Mexico’s first telephone line was erected in Puebla in the early 1880s. Before long, the Mexican Telephone Company, a subsidiary of Bell, was operating in Mexico City. The first telephone lines did not work very well and were limited to downtown areas. Only public officials, police stations, a few select businesses and the wealthy used the telephone service.
The growth of telephony was slow because it lacked strong government support, was expensive and had a very limited range. By 1893 telephone services had spread to 13 more cities even though intercity lines would not become available until much later. In about 1950 all Mexico’s telephone companies were purchased by a single group of investors to form Teléfonos de México (Telmex) which established a monopoly. Even after the government nationalized the company in 1972, few incentives were offered for expansion and it was still almost impossible to obtain a new telephone line.
In 1990 Telmex was re-privatized in one of Mexico’s largest, most complicated and most controversial privatizations. The government sold majority voting rights and a 20% stake in Telmex to a consortium of investors for $1.8 billion and it sold $3.7 billion in shares to the public. The newly privatized Telmex invested significantly in the mid 1990s, enabling millions to get new lines but raising rates dramatically. Competitors were allowed to enter the telephone market but Telmex has remained the dominant player, especially for residential services. It remains fashionable for its customers to complain about its poor service and very high long distance rates.
Mexico and the USA are closely linked by telephone. Over 90% of the international calls from Mexico go to the USA whereas roughly 13% of all US international calls go to Mexico.
For a country of Mexico’s wealth and sophistication, it lags behind most of the world in telephony (see graph). In 2007, Mexico had 19 fixed telephone lines per 100 population compared to 53 in the USA and 56 in Canada. The Federal District had the best service with about 50 fixed telephone lines per 100 people, followed by Nuevo León with 33 and Baja California with 27. Chiapas had the fewest with only 5 per 100, not far behind Oaxaca with 6 and Tabasco with 7. Telephone communications are difficult or inconvenient in these southern states; this limits their residents’ quality of life and economic competitiveness. Other states with poor telephone service (less than 12 lines per 100 people) are Hidalgo, Zacatecas, Campeche, Tlaxcala, Guerrero, Veracruz and San Luis Potosí.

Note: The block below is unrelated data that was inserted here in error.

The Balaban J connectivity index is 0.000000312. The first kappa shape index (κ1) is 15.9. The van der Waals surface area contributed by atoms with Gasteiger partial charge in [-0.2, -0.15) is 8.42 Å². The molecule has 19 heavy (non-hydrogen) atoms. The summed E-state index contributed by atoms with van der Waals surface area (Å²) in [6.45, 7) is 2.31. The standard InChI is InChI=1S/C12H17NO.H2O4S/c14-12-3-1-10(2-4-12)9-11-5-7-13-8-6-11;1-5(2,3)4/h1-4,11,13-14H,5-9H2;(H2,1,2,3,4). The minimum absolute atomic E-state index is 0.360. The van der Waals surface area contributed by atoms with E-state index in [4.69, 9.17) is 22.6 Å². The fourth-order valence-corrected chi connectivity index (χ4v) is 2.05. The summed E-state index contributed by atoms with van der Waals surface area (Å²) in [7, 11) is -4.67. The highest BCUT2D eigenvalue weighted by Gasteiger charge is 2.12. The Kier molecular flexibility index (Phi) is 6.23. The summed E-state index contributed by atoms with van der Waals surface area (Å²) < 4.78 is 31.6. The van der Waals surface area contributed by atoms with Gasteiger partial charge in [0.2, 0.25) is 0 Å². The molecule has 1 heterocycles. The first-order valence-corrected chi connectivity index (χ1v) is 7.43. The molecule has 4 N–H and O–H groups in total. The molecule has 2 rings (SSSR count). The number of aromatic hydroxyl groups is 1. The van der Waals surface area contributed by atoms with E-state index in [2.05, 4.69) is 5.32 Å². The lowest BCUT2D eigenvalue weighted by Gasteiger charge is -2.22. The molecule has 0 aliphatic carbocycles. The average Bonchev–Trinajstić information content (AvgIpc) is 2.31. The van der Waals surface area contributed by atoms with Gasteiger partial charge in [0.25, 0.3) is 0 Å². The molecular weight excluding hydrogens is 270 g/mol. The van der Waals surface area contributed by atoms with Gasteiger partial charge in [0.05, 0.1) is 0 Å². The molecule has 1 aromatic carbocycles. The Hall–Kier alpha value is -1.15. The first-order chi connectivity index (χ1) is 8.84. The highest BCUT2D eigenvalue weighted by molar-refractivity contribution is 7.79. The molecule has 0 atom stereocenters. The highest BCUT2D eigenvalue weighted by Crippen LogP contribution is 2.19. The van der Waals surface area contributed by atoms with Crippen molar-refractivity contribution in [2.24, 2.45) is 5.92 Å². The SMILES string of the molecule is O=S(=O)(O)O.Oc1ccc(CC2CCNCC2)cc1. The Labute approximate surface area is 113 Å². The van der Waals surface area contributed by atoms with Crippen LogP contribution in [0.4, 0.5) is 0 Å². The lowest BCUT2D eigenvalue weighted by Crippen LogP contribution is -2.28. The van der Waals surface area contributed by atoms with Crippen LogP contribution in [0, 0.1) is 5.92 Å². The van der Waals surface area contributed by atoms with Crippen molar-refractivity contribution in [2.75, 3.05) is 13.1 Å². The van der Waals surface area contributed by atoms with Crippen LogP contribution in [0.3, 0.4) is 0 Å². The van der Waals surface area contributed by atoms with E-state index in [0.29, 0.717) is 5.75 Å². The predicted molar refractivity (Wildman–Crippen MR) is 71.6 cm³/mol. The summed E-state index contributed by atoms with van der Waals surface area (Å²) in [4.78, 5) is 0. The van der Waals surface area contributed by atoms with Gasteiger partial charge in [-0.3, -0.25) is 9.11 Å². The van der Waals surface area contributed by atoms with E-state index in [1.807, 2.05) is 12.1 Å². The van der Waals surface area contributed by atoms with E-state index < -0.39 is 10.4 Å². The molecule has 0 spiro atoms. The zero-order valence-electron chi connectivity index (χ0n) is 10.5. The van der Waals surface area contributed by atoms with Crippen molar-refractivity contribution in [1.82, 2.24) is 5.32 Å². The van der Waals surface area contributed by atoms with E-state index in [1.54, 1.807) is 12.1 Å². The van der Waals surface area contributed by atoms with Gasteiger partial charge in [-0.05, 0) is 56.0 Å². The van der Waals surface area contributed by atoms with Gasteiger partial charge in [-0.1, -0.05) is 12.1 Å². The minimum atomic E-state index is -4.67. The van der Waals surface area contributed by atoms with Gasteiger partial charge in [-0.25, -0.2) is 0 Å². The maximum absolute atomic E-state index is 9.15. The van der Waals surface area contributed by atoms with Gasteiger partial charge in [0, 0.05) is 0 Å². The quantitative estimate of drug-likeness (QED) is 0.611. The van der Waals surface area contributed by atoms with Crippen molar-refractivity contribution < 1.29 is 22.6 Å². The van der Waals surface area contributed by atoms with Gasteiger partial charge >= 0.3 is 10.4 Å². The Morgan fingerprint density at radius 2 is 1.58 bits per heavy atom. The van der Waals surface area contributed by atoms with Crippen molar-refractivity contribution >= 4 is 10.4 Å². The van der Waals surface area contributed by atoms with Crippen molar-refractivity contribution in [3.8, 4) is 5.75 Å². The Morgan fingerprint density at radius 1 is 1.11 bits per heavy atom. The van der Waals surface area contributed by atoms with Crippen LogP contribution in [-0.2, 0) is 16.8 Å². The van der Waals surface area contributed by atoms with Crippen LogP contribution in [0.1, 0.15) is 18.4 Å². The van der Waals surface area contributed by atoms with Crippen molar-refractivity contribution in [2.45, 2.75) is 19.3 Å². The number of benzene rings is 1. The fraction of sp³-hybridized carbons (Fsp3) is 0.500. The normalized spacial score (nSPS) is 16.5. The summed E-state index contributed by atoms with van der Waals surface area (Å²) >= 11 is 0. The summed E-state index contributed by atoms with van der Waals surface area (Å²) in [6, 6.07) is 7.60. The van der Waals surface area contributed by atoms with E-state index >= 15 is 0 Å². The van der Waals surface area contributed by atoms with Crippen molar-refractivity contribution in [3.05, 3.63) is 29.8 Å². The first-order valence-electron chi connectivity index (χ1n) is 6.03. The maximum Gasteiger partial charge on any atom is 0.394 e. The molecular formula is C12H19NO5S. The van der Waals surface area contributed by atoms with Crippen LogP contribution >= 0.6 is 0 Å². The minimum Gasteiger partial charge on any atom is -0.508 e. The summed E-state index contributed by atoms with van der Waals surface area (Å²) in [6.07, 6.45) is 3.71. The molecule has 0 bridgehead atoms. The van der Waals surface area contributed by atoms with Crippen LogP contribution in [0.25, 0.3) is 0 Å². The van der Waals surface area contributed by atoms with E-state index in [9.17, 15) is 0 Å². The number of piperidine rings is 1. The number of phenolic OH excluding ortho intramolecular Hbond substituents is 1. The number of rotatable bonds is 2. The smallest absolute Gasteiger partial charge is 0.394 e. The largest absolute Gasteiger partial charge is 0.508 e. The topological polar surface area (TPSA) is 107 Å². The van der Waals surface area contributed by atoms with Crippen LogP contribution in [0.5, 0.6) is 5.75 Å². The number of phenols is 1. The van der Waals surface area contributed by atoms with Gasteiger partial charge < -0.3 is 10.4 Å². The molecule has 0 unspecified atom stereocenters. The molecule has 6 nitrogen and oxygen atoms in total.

Mexicans have better access to cell phones than fixed lines with 63% of the population owning one in 2007, compared to 84% in the USA, 62% in Canada and a staggering 107% (more than one cell phone per person) in Argentina. While lagging slightly behind Guatemala where 76% of the population has a cell phone, a higher percentage of people in Mexico use cell phones than in China or India.
Cell phone use in Mexico has grown rapidly in the capital and other big cities but has also grown spectacularly in southern and rural areas where there are few wired telephones. Many rural villages with only a few fixed line phones now have dozens of cell phones, mostly used by those under age thirty. When asked why they don’t use cell phones more, some older rural adults say they find cell phones too complicated because of their many small buttons.
Many rural residents get cell phones from relatives who have migrated to the USA. They avoid monthly fees by buying pre-paid cell phone cards when they have the money. When the card runs out, they make no calls until they can afford to buy another one. Some enterprising rural residents use their cell phone as a pay phone. In short, cell phone technology has greatly improved communications in many Mexican rural areas.
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